P0820. SVIATOSLAV RICHTER: Sviatoslav Richter in the 1950s, Vol. VII, incl. Beethoven Recital, incl. Live Performances 23 June, 1950 & 29 Jan., 1951, both Moscow. 2-Parnassus PACD 96046/47. - 606345004187
“This is Volume 7 in the company’s ‘Richter in the 50s’ series and, therefore, another revelation of the titanic in-his-mid-thirties Richter, a pianist approaching physical and technical peaks who was already widely admired throughout his native land but who would wait another decade before being permitted to play beyond Iron Curtain borders. Almost all these Beethoven works exist in the Richter catalogue in later-era versions on various labels; what makes this 1950-51 collection, in sound of remarkable clarity and cleanliness for the date and provenance so remarkable, is its largely unsurpassed (even by the pianist himself) pianistic brilliance, verve, energy and sheer headlong exhilaration… the wholly breathtaking Diabelli, conceived and delivered in an unbroken span, yet filled with the smiling attention to detail and relish of the comic, [evokes] the diarist Richter….The later Richter Diabellis on record may not be obliterated, but – in parallel with so much else of the set’s contents – they are put very much in the shade.”
- Max Loppert, CLASSICAL RECORDINGS QUARTERLY, Summer, 2011
“Parnassus' ongoing documentation of the little-known early period of Sviatoslav Richter's career continues with a monumental, mostly unpublished Beethoven recital from 1951. While there are well-known recordings of Richter playing the ‘Diabelli’ Variations from 1971 and 1986, this is the earliest documented performance of him playing the music. Of the material in this concert, only the ‘Diabelli’ Variations have ever been published before. The remaining material from this concert has never been published in any form.
After Stalin’s death in 1953, the Soviet Union lifted a bit of the Iron Curtain to allow some major midcareer Russian artists to make debuts in America. Among them were the violinist David Oistrakh and the pianist Emil Gilels, both in 1955. Notably missing was the towering pianist Sviatoslav Richter, an artist of, in the best sense, demonic powers, whose performances combined stunning technique, myriad colorings and fierce integrity. Every time Gilels was lavished with praise by musicians in America, he would offer thanks, then add, ‘Wait until you hear Richter!’
…when Richter auditioned at Moscow Conservatory for the pianist Heinrich Neuhaus, who would become his most influential teacher, Neuhaus, deeply impressed, whispered to a nearby student that he thought young Richter a ‘musician of genius’.”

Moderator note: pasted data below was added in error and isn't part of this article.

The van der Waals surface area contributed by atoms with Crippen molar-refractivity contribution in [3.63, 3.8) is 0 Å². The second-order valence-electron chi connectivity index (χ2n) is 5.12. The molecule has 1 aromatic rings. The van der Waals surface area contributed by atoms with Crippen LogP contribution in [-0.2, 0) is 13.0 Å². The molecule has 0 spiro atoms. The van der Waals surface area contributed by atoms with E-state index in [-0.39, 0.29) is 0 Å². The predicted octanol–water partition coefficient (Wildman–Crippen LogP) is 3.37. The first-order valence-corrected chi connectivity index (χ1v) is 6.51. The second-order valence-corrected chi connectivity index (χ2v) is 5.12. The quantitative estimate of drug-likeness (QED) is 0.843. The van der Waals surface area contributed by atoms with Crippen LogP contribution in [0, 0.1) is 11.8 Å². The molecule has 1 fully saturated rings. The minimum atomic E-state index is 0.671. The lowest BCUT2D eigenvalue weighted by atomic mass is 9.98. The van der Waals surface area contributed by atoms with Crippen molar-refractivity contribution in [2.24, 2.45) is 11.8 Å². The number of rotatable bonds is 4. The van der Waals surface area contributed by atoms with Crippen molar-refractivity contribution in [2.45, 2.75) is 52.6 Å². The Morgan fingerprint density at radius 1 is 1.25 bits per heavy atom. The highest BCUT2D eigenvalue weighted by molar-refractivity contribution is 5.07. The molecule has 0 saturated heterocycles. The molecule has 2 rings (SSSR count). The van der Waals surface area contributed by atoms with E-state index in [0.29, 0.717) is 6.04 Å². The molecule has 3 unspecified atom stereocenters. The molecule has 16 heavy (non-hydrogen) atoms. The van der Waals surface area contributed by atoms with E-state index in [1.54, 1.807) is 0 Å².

- Anthony Tommasini, THE NEW YORK TIMES, 24 Sept., 2015
“I don’t know if it is possible to explain to anybody the extraordinary phenomenon his personality and playing created. We can only hope that this can also be sensed through the recordings, for Richter is one of the few performers whose individuality is clearly manifest on a recording, regardless of its quality, and at each subsequent listening his playing gives a greater, more staggering experience than we are able to remember.”
- Dezso Ránki
“There were quite a number of great pianists in the Twentieth Century. There are even great pianists in the Twenty-First Century. But Richter stands alone, the purity and passion of his devotion to music, of his unique genius, obvious in every note. This was a man who said, in all modesty, just play the notes on the page. Yet he was a man able to transmit the spiritual essence of music, a man able to leap the chasm between self and other, between aesthetics and life. What a tale he might have told were he inclined to the verbal. But he was not. His comments about his music making were most often along the lines of, ‘I played well’, or, ‘I played poorly’. Neuhaus instantly recognized him, his first true genius pupil, when Richter arrived at the Moscow Conservatory at the unusually old age of 22. ‘He makes a nearly perfect interpretation as soon as he sees a work. I have never seen any other pianist that has wider artistic horizon than him’. But I don’t imagine Richter cared one way or the other. The music was all that ever mattered.
Someone described Richter as a sort of chameleon, taking on the hues of the music he’s performing. This is apt. I remember the first time I heard him play Grieg’s Lyric Pieces. It is the sweetest, simplest, most honest and heart felt playing of this wonderful music, and this from the man I had always considered the greatest Beethoven exponent on record. It was the same with Bach’s’Well Tempered Clavier’. And with Schubert’s sonatas: absolute truthfulness to the music. Can you imagine a chef who is a master of every cuisine?
As for the music, he makes one use words like ‘greatest’. He washes away considerations and preconceptions through the sheer power and truthfulness of his playing. It is particularly difficult talking about a Richter performance. I recall a Russian expert speaking of Richter in terms of a spiritual teacher. Yes. That is closer to the truth than anything I’ve said.”
- Russell Lichter, THE STEREO TIMES, Jan., 2005